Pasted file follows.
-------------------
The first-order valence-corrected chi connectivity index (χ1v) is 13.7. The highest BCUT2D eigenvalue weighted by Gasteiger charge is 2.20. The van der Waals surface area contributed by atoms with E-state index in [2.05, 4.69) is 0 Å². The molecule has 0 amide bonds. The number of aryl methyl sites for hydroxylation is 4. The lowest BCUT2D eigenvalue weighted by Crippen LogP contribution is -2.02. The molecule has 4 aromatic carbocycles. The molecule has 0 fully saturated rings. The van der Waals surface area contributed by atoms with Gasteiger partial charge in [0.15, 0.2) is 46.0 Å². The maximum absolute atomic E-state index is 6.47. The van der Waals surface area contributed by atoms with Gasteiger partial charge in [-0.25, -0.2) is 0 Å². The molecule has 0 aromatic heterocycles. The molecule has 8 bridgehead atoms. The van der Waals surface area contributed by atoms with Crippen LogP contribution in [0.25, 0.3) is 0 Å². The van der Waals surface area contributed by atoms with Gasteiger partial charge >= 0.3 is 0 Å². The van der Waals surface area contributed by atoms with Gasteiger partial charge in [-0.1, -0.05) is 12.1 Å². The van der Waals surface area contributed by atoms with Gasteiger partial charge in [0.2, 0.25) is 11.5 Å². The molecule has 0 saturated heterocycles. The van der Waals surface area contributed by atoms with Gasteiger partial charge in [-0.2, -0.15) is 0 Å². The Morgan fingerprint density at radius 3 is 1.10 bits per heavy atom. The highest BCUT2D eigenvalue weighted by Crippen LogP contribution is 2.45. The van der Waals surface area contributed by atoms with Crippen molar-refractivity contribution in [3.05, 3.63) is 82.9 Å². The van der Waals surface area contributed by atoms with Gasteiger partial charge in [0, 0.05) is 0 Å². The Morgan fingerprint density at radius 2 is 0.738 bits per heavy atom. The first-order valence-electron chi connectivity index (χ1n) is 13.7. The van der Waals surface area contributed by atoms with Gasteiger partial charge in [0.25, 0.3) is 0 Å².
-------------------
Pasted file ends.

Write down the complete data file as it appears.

The first-order valence-corrected chi connectivity index (χ1v) is 13.7. The highest BCUT2D eigenvalue weighted by Gasteiger charge is 2.20. The van der Waals surface area contributed by atoms with E-state index in [2.05, 4.69) is 0 Å². The molecule has 0 amide bonds. The number of aryl methyl sites for hydroxylation is 4. The lowest BCUT2D eigenvalue weighted by Crippen LogP contribution is -2.02. The molecule has 4 aromatic carbocycles. The molecule has 0 fully saturated rings. The van der Waals surface area contributed by atoms with Gasteiger partial charge in [0.15, 0.2) is 46.0 Å². The maximum absolute atomic E-state index is 6.47. The van der Waals surface area contributed by atoms with Gasteiger partial charge in [-0.25, -0.2) is 0 Å². The molecule has 0 aromatic heterocycles. The molecule has 8 bridgehead atoms. The van der Waals surface area contributed by atoms with Crippen LogP contribution in [0.25, 0.3) is 0 Å². The van der Waals surface area contributed by atoms with Gasteiger partial charge >= 0.3 is 0 Å². The van der Waals surface area contributed by atoms with Gasteiger partial charge in [-0.1, -0.05) is 12.1 Å². The van der Waals surface area contributed by atoms with Gasteiger partial charge in [0.2, 0.25) is 11.5 Å². The molecule has 0 saturated heterocycles. The van der Waals surface area contributed by atoms with Gasteiger partial charge in [-0.2, -0.15) is 0 Å². The Morgan fingerprint density at radius 3 is 1.10 bits per heavy atom. The highest BCUT2D eigenvalue weighted by Crippen LogP contribution is 2.45. The van der Waals surface area contributed by atoms with Crippen molar-refractivity contribution in [3.05, 3.63) is 82.9 Å². The van der Waals surface area contributed by atoms with Gasteiger partial charge in [0, 0.05) is 0 Å². The Morgan fingerprint density at radius 2 is 0.738 bits per heavy atom. The first-order valence-electron chi connectivity index (χ1n) is 13.7. The van der Waals surface area contributed by atoms with Gasteiger partial charge in [0.25, 0.3) is 0 Å².